In Figure 2, he notes that at 60 months in the neratinib trial data, the difference in disease-free survival (DFS) “is less than about 3 percentage points.” Adding, “and that’s not overall survival—where patients are living longer—it’s living cancer free. And that’s a major benefit, but at what price?” he asked.

The monthly cost of neratinib is $11,200, and for one year it’s $134,000. The problem, he said, is that “we have no way of selecting the 2 or 3 patients that are going to benefit.” That means, “we have to spend about $13 million on 100 patients to find the 2 or 3 patients who would receive the clinical benefit of adding neratinib as adjuvant therapy. “If there was a biomarker, that would say this drug worked in a certain number of patients, that would be very helpful, but other than Herceptin, there’s no other biomarker that’s specific to this drug.”

Moving on to his second example, Dr. Gould offered that no oncologist would argue that adding Perjeta to Herceptin and/or chemotherapy hasn’t been a major breakthrough in treatment of patients who have metastatic breast cancer that overexpress HER2 neu. He stated, “Perjeta works great in metastatic breast cancer”; and in combination with Herceptin, he thought a lot of oncologists may logically think it would work just as well in the HER2 neu adjuvant setting.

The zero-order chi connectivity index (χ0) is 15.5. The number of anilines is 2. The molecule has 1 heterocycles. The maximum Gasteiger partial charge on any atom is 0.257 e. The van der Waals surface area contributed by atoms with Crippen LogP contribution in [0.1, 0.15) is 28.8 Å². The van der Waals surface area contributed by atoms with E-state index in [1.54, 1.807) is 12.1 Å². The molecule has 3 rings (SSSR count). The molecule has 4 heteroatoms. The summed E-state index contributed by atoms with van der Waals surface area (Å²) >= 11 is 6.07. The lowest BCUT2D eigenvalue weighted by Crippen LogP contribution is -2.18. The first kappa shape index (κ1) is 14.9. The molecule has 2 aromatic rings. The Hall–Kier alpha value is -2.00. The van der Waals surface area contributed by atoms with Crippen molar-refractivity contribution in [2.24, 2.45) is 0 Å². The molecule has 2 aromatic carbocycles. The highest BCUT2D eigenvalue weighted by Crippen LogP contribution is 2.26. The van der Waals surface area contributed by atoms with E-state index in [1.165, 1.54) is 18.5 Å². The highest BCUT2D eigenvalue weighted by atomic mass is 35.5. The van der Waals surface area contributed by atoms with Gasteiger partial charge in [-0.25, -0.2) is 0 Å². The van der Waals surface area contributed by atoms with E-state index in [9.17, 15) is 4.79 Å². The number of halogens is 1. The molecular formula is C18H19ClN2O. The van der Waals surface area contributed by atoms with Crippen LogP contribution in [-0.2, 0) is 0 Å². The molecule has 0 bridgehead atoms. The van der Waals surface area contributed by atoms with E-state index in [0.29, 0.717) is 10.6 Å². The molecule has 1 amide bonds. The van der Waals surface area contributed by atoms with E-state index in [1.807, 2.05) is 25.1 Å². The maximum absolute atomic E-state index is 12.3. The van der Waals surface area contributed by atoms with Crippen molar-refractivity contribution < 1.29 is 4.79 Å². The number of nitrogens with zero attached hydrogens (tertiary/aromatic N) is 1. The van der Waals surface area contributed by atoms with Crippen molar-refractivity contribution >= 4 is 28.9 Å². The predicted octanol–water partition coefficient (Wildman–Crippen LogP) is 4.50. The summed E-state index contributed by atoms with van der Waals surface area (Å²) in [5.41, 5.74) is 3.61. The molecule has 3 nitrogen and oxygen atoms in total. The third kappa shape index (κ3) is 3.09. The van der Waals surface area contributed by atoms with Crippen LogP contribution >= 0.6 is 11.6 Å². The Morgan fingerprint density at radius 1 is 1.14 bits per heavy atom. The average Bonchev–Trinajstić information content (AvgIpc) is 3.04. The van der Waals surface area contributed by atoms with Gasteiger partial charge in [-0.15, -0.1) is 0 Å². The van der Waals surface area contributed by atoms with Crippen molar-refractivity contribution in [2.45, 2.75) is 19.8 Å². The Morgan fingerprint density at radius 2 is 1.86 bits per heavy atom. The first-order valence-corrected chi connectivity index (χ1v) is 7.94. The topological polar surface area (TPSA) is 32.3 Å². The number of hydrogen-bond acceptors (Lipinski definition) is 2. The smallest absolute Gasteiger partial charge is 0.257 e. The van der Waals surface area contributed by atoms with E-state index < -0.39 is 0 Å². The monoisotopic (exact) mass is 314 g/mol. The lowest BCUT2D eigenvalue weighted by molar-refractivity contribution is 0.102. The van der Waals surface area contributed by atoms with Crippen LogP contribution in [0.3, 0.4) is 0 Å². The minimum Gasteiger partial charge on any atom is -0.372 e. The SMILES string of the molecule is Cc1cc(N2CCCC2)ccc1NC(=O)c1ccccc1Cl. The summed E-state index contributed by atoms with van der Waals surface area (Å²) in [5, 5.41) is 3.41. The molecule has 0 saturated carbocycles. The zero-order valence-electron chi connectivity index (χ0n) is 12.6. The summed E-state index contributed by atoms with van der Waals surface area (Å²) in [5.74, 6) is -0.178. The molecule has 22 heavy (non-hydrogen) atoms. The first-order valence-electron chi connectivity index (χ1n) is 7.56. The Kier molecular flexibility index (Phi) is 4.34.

However, in looking at the data from the APHINITY trial, which compared patients with HER2 neu positive breast cancer who received chemotherapy and a year of Herceptin with or without Perjeta, “we see the benefits are much more modest, to say the least. It’s a less than 2% difference,” stated Dr. Gould (Figure 3).

When it comes to cost, one year of adjuvant Perjeta costs $76,000; one year of adjuvant Herceptin and Perjeta combo costs $174,000. Dr. Gould pointed out that to find the 2 patients who would benefit in terms of DFS, 100 patients would need to be treated with the combination, “because we don’t have a marker to pick those 2 who are going to benefit. And the cost of trying to help those 2 patients skyrockets to over $7,000,000.”

“Obviously there are some strategies,” he said to think about in the context of second generation payment models, such as outcomes-based treatment in which the payer is reimbursed if the drug doesn’t work after a certain time. Or indication-based pricing, where, for example, in the adjuvant setting of Perjeta, a lower price would be paid to the manufacturer; and in the clinical scenario, if the drug that is being used shows a high benefit then the manufacturer would be paid a higher price.